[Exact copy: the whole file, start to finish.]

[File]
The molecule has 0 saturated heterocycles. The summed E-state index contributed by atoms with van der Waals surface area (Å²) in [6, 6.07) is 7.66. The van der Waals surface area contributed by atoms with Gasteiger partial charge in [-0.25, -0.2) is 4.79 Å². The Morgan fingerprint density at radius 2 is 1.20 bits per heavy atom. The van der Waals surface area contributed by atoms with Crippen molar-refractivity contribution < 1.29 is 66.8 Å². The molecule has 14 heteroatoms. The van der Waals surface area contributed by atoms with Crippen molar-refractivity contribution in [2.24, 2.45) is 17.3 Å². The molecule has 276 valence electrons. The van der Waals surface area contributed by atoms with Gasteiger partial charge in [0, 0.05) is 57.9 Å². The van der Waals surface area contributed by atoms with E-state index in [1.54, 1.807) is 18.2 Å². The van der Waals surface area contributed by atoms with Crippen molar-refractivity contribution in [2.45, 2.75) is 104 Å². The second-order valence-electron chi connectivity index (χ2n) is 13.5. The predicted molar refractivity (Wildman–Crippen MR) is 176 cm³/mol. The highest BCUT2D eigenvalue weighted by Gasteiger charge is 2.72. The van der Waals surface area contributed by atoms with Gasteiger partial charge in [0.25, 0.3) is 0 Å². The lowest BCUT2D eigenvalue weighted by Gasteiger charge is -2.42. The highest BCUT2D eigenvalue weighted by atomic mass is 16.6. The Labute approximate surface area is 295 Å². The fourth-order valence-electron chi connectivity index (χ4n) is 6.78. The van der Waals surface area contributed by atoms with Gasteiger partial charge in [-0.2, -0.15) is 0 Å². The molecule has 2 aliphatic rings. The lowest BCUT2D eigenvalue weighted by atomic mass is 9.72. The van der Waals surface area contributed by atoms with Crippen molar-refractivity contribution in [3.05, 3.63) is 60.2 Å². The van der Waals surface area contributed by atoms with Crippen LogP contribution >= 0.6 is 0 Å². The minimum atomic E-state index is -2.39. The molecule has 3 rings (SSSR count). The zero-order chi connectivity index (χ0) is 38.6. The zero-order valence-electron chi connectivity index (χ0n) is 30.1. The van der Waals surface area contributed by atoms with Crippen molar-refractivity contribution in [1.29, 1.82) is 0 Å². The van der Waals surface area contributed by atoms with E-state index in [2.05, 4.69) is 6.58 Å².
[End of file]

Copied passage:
The molecule has 0 saturated heterocycles. The summed E-state index contributed by atoms with van der Waals surface area (Å²) in [6, 6.07) is 7.66. The van der Waals surface area contributed by atoms with Gasteiger partial charge in [-0.25, -0.2) is 4.79 Å². The Morgan fingerprint density at radius 2 is 1.20 bits per heavy atom. The van der Waals surface area contributed by atoms with Crippen molar-refractivity contribution < 1.29 is 66.8 Å². The molecule has 14 heteroatoms. The van der Waals surface area contributed by atoms with Crippen molar-refractivity contribution in [2.24, 2.45) is 17.3 Å². The molecule has 276 valence electrons. The van der Waals surface area contributed by atoms with Gasteiger partial charge in [0, 0.05) is 57.9 Å². The van der Waals surface area contributed by atoms with E-state index in [1.54, 1.807) is 18.2 Å². The van der Waals surface area contributed by atoms with Crippen molar-refractivity contribution in [2.45, 2.75) is 104 Å². The second-order valence-electron chi connectivity index (χ2n) is 13.5. The predicted molar refractivity (Wildman–Crippen MR) is 176 cm³/mol. The highest BCUT2D eigenvalue weighted by Gasteiger charge is 2.72. The van der Waals surface area contributed by atoms with Gasteiger partial charge in [0.25, 0.3) is 0 Å². The lowest BCUT2D eigenvalue weighted by Gasteiger charge is -2.42. The highest BCUT2D eigenvalue weighted by atomic mass is 16.6. The Labute approximate surface area is 295 Å². The fourth-order valence-electron chi connectivity index (χ4n) is 6.78. The van der Waals surface area contributed by atoms with Gasteiger partial charge in [-0.2, -0.15) is 0 Å². The molecule has 2 aliphatic rings. The lowest BCUT2D eigenvalue weighted by atomic mass is 9.72. The van der Waals surface area contributed by atoms with Crippen molar-refractivity contribution in [3.05, 3.63) is 60.2 Å². The van der Waals surface area contributed by atoms with Crippen LogP contribution >= 0.6 is 0 Å². The minimum atomic E-state index is -2.39. The molecule has 3 rings (SSSR count). The zero-order chi connectivity index (χ0) is 38.6. The zero-order valence-electron chi connectivity index (χ0n) is 30.1. The van der Waals surface area contributed by atoms with Crippen molar-refractivity contribution in [1.29, 1.82) is 0 Å². The van der Waals surface area contributed by atoms with E-state index in [2.05, 4.69) is 6.58 Å².